An interview with child life specialist Dr. Jennifer Burton Liang
Q . You’re a child life specialist. What does that involve?
Child life specialists aim to reduce the stress and anxiety that children and families experience in challenging life situations, and maximize their ability to cope with the stressors that do exist.
I am employed at Windsor Regional Hospital. My day is mostly spent preparing patients for procedures, helping them develop coping strategies, providing support during procedures and bringing activities to help with distraction, relaxation and normalization. I also train and supervise an amazing team of volunteers and students, and ensure our playrooms are safe and tidy.
Q . How do you help create a positive experience?
I try to meet with each child and family to discover their needs. One child might need information, support and advocacy for pain control, while others might simply want to play and express themselves. I try to be mindful of how the physical hospital environment can appear to a child, and we make the paediatrician unit and various playrooms inviting and fun. We know we’re doing a good job when the children don’t want to leave!
Q . Can you share some concerns that you help kids deal with?
A common fear that most kids (and adults!) deal with is needle sticks. In addition to preparing a child for this procedure and offering coping strategies, we can offer children topical pain control. By controlling the pain, we can greatly reduce this anxiety.
Q . Tell us one of the proudest moments of your career.
Whenever we have a child who completes a major course of treatment or graduates to adult care, he or she gets to bang a gong. There is usually a big crowd, and everyone cheers and claps. It is such a wonderful celebration of the child’s hard work to reach that milestone, but also a way for us as a team to be proud of how we supported that person on his or her journey. It puts a lump in my throat every time!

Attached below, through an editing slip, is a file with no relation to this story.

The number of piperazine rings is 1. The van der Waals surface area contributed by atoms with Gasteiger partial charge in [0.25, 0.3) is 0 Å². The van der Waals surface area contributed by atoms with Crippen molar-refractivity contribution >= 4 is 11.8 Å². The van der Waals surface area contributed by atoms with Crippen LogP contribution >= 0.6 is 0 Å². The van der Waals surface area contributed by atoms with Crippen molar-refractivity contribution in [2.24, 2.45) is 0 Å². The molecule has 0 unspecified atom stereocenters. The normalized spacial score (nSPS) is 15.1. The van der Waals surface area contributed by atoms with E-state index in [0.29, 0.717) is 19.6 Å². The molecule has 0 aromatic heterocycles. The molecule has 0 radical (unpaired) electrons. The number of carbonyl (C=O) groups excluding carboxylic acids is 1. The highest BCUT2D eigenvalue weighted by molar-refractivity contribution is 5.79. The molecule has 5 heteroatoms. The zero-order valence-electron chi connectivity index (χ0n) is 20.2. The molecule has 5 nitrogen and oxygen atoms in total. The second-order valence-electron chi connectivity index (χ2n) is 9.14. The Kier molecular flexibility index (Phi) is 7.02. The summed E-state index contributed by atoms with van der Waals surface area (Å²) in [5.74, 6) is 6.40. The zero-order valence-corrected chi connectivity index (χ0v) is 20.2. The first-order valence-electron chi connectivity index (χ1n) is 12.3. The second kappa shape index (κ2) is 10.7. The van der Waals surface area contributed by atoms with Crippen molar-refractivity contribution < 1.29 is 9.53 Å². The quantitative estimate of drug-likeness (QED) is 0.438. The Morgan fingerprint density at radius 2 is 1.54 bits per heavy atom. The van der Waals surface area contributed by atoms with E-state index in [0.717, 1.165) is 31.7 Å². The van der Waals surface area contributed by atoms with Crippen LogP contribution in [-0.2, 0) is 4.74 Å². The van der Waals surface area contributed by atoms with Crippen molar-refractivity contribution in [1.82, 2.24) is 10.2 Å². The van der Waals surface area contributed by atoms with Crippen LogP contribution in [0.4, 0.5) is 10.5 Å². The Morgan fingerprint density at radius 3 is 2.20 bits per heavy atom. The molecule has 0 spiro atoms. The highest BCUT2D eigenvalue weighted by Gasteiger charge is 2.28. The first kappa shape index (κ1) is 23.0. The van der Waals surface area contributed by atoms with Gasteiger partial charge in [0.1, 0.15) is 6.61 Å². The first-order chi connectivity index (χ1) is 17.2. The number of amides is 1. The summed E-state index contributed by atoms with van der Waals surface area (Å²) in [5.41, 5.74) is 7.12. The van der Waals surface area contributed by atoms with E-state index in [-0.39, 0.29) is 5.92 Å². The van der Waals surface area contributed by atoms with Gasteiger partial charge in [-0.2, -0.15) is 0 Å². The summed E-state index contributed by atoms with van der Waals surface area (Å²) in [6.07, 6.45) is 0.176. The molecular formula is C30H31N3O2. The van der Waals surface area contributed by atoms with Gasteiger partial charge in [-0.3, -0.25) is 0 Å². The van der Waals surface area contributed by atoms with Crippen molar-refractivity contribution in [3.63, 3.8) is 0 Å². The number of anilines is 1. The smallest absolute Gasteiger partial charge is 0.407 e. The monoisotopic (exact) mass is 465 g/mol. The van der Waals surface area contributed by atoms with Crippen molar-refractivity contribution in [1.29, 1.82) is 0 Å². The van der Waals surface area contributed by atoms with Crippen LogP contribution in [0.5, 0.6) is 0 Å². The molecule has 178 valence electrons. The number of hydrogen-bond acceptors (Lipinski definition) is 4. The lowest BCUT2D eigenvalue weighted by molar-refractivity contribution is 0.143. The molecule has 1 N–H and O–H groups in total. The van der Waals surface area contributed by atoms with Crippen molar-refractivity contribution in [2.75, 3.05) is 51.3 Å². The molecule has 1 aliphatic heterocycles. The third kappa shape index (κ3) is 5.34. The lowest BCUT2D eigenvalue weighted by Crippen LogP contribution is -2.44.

Q . When do you get involved with a child?
A child life specialist can become involved as soon as a child enters the hospital. It is best for us to work with a child prior to their procedure so that we can offer preparation and suggestions for coping. Some common strategies we offer kids include blowing on a pinwheel or bubbles, or looking at an I Spy book. We will continue to work with the child and family until discharge.
Q Any tips for parents and kids?
It is important to be honest with your child about medical procedures, albeit using developmentally appropriate and child-friendly terms. Some parents are afraid to tell their child about an upcoming procedure because they don’t want the child to “freak out.” However, this doesn’t allow the child the opportunity to ask questions, dispel misconceptions and develop coping strategies.
You can contact your local child life program if you have questions about how to properly prepare your child for a procedure. Visit www.wrh.on.ca/childlife and click on “Children’s Educational Brochures” for useful materials.
Jennifer Burton Liang, BFA, DipAT, OATR, CCLS, is a child life specialist.